North Korea and China: Kim's Joker: China

China is not present in Singapore. But the government in Beijing wants to talk when North Korea and the United States are approaching. Kim Jong-un could use that.

North Korea and China: Kim's Joker: China
  • Page 1 — Kim Joker: China
  • Page 2 — Chinese-North Korean border trade is running again
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    Soldiers with batons patrol in handling hall. There are armed police officers every few meters. Because of tighter controls, long queues are formed at entrances. For weeks, highest level of security has prevailed at Terminal 3 of Beijing International Airport. The reason: The airport has developed into a hub – for North Korea diplomacy.

    Barely two weeks ago, a White House negotiating team was on its way to Pyongyang – stopover in Beijing. A few days later, North Korean party official and former Secret Service chief Kim Jong Chol flew to United States to meet US Secretary of State Mike Pompeo, also with a stopover in Beijing. Then many meetings between Chinese and North Korean and also South Korean government officials.

    A few days before summit on Tuesday between US president Donald Trump and North Korea's leader Kim Jong Un runs diplomatic operation Hochtourig. Trump calls on North Korea to abandon nuclear weapons completely. The Kim regime demands a security guarantee, wants to get rid of international sanctions and hopes for economic aid.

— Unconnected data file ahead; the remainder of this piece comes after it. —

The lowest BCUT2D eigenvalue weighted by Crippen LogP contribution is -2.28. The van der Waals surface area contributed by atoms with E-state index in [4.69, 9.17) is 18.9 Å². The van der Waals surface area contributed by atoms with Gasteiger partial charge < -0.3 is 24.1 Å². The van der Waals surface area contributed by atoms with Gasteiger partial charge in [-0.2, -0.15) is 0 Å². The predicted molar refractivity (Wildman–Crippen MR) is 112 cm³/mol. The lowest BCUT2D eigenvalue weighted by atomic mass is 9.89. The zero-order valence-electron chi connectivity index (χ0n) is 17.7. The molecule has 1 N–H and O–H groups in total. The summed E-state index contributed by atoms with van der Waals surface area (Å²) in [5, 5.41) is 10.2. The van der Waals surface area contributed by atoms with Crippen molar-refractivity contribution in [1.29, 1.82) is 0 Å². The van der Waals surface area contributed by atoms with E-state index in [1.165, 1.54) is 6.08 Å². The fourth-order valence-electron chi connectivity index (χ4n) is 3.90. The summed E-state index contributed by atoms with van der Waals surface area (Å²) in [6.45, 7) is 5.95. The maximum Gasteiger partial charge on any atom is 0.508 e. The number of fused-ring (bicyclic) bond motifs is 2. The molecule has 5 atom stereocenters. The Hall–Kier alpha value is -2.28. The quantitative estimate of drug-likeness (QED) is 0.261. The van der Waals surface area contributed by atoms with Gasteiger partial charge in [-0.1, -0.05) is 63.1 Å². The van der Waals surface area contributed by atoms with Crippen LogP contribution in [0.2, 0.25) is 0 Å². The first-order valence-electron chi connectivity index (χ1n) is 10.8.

Relations heavily burdened

    The Chinese leadership will not be represented at meeting that has already been described as historic in Singapore. But Beijing government is doing everything it can to say when North Korea and DieUSA are approaching diplomatically. This is followed by a political reorganisation of East Asian region. Not least Kim is responsible for this.

    China and North Korea are historically closely allied. But North Korean nuclear and missile tests of past few years have had a heavy burden on relations with Big Bror. Since young Kim came to power five years ago, he had not paid a visit to neighbor. China, in turn, voted in UN Security Council for sanctions brought by United States against North Korea. This was a particularly hard blow for Pyongyang regime. 90 percent of North Korea's foreign trade ran through China.

    Then at beginning of year Kim's charm offensive came: he declared himself ready to agree to a denuclearization of Korean peninsula in principle. The opinion of what this means in concrete terms goes far apart among parties to conflict. A concrete solution is refore not to be expected on Tuesday in Singapore. But it is already a symbolic fact that a President-in-Office of United States meets with a North Korean ruler for first time. Only resulting press photos are likely to defuse conflict.

    Date Of Update: 12 June 2018, 12:02

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